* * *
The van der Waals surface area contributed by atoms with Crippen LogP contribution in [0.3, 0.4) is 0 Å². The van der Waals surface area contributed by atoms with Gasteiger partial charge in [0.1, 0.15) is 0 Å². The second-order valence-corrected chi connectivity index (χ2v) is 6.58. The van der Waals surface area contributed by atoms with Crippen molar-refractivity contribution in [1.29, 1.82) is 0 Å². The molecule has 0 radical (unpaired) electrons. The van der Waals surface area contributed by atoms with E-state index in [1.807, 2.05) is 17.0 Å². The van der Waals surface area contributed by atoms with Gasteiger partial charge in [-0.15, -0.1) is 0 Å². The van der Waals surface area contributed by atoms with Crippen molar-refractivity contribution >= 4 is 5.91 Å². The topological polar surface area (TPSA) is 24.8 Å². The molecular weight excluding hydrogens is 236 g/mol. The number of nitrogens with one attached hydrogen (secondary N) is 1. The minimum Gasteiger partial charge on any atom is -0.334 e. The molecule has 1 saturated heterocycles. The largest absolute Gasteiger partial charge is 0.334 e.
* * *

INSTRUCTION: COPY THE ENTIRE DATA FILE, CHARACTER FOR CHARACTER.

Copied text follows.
The van der Waals surface area contributed by atoms with Crippen LogP contribution in [0.3, 0.4) is 0 Å². The van der Waals surface area contributed by atoms with Gasteiger partial charge in [0.1, 0.15) is 0 Å². The second-order valence-corrected chi connectivity index (χ2v) is 6.58. The van der Waals surface area contributed by atoms with Crippen molar-refractivity contribution in [1.29, 1.82) is 0 Å². The molecule has 0 radical (unpaired) electrons. The van der Waals surface area contributed by atoms with E-state index in [1.807, 2.05) is 17.0 Å². The van der Waals surface area contributed by atoms with Gasteiger partial charge in [-0.15, -0.1) is 0 Å². The van der Waals surface area contributed by atoms with Crippen molar-refractivity contribution >= 4 is 5.91 Å². The topological polar surface area (TPSA) is 24.8 Å². The molecular weight excluding hydrogens is 236 g/mol. The number of nitrogens with one attached hydrogen (secondary N) is 1. The minimum Gasteiger partial charge on any atom is -0.334 e. The molecule has 1 saturated heterocycles. The largest absolute Gasteiger partial charge is 0.334 e.